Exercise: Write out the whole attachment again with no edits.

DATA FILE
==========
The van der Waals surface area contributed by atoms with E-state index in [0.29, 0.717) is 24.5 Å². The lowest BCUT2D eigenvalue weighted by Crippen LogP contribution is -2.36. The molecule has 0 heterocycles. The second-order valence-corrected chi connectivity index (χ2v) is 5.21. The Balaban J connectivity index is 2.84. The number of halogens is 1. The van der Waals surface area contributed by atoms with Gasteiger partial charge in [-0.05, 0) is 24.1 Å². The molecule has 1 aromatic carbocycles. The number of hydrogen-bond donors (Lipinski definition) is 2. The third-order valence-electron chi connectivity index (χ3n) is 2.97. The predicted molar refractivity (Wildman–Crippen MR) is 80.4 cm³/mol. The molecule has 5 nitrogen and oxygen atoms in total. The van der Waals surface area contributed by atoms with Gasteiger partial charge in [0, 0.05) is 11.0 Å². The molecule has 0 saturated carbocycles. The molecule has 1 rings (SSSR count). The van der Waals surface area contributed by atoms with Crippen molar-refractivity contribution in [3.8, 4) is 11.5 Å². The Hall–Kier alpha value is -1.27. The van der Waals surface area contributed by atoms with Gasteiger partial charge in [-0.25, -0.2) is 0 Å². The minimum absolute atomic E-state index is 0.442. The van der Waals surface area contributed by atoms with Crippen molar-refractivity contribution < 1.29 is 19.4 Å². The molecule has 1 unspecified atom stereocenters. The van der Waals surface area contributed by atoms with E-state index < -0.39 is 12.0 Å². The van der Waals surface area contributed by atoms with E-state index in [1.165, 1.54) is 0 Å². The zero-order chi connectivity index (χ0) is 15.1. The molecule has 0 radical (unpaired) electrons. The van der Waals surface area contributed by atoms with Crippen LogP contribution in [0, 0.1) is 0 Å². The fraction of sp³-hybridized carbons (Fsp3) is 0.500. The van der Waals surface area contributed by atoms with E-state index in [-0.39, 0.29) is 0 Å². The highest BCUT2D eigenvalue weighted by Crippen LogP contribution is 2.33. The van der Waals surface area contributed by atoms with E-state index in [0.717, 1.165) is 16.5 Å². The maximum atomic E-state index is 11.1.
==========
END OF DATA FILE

The van der Waals surface area contributed by atoms with E-state index in [0.29, 0.717) is 24.5 Å². The lowest BCUT2D eigenvalue weighted by Crippen LogP contribution is -2.36. The molecule has 0 heterocycles. The second-order valence-corrected chi connectivity index (χ2v) is 5.21. The Balaban J connectivity index is 2.84. The number of halogens is 1. The van der Waals surface area contributed by atoms with Gasteiger partial charge in [-0.05, 0) is 24.1 Å². The molecule has 1 aromatic carbocycles. The number of hydrogen-bond donors (Lipinski definition) is 2. The third-order valence-electron chi connectivity index (χ3n) is 2.97. The predicted molar refractivity (Wildman–Crippen MR) is 80.4 cm³/mol. The molecule has 5 nitrogen and oxygen atoms in total. The van der Waals surface area contributed by atoms with Gasteiger partial charge in [0, 0.05) is 11.0 Å². The molecule has 0 saturated carbocycles. The molecule has 1 rings (SSSR count). The van der Waals surface area contributed by atoms with Crippen molar-refractivity contribution in [3.8, 4) is 11.5 Å². The Hall–Kier alpha value is -1.27. The van der Waals surface area contributed by atoms with Gasteiger partial charge in [-0.25, -0.2) is 0 Å². The minimum absolute atomic E-state index is 0.442. The van der Waals surface area contributed by atoms with Crippen molar-refractivity contribution < 1.29 is 19.4 Å². The molecule has 1 unspecified atom stereocenters. The van der Waals surface area contributed by atoms with E-state index < -0.39 is 12.0 Å². The van der Waals surface area contributed by atoms with E-state index in [1.165, 1.54) is 0 Å². The zero-order chi connectivity index (χ0) is 15.1. The molecule has 0 radical (unpaired) electrons. The van der Waals surface area contributed by atoms with Crippen LogP contribution in [0, 0.1) is 0 Å². The fraction of sp³-hybridized carbons (Fsp3) is 0.500. The van der Waals surface area contributed by atoms with E-state index in [-0.39, 0.29) is 0 Å². The highest BCUT2D eigenvalue weighted by Crippen LogP contribution is 2.33. The van der Waals surface area contributed by atoms with E-state index in [0.717, 1.165) is 16.5 Å². The maximum atomic E-state index is 11.1.